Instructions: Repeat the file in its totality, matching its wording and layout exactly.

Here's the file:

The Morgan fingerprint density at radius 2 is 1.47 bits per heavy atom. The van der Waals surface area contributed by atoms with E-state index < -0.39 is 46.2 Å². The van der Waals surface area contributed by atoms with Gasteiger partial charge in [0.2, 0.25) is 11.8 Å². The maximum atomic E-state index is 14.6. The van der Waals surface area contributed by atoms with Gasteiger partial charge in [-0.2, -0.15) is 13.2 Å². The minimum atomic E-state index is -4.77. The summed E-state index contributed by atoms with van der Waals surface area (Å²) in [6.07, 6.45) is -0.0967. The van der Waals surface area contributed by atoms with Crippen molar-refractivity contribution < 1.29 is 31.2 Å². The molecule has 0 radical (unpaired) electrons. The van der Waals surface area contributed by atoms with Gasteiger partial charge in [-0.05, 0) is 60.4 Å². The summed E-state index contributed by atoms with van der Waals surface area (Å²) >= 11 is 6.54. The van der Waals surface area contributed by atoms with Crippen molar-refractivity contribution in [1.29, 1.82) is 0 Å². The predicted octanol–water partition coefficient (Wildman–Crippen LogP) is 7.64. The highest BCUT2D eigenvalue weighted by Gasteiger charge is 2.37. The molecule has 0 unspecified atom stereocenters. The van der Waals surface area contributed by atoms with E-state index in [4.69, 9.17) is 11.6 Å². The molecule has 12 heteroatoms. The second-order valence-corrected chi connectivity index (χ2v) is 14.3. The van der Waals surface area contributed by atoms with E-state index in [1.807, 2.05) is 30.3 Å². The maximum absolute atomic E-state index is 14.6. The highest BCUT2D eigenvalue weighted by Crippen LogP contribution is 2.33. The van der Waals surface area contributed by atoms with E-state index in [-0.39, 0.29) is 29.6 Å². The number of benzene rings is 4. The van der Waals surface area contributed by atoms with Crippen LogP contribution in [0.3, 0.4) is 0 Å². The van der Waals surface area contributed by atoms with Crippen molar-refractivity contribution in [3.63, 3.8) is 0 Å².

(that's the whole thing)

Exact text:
The Morgan fingerprint density at radius 2 is 1.47 bits per heavy atom. The van der Waals surface area contributed by atoms with E-state index < -0.39 is 46.2 Å². The van der Waals surface area contributed by atoms with Gasteiger partial charge in [0.2, 0.25) is 11.8 Å². The maximum atomic E-state index is 14.6. The van der Waals surface area contributed by atoms with Gasteiger partial charge in [-0.2, -0.15) is 13.2 Å². The minimum atomic E-state index is -4.77. The summed E-state index contributed by atoms with van der Waals surface area (Å²) in [6.07, 6.45) is -0.0967. The van der Waals surface area contributed by atoms with Crippen molar-refractivity contribution < 1.29 is 31.2 Å². The molecule has 0 radical (unpaired) electrons. The van der Waals surface area contributed by atoms with Gasteiger partial charge in [-0.05, 0) is 60.4 Å². The summed E-state index contributed by atoms with van der Waals surface area (Å²) >= 11 is 6.54. The van der Waals surface area contributed by atoms with Crippen molar-refractivity contribution in [1.29, 1.82) is 0 Å². The predicted octanol–water partition coefficient (Wildman–Crippen LogP) is 7.64. The highest BCUT2D eigenvalue weighted by Gasteiger charge is 2.37. The molecule has 0 unspecified atom stereocenters. The van der Waals surface area contributed by atoms with E-state index in [4.69, 9.17) is 11.6 Å². The molecule has 12 heteroatoms. The second-order valence-corrected chi connectivity index (χ2v) is 14.3. The van der Waals surface area contributed by atoms with E-state index in [1.807, 2.05) is 30.3 Å². The maximum absolute atomic E-state index is 14.6. The highest BCUT2D eigenvalue weighted by Crippen LogP contribution is 2.33. The van der Waals surface area contributed by atoms with E-state index in [-0.39, 0.29) is 29.6 Å². The number of benzene rings is 4. The van der Waals surface area contributed by atoms with Crippen LogP contribution in [0.3, 0.4) is 0 Å². The van der Waals surface area contributed by atoms with Crippen molar-refractivity contribution in [3.63, 3.8) is 0 Å².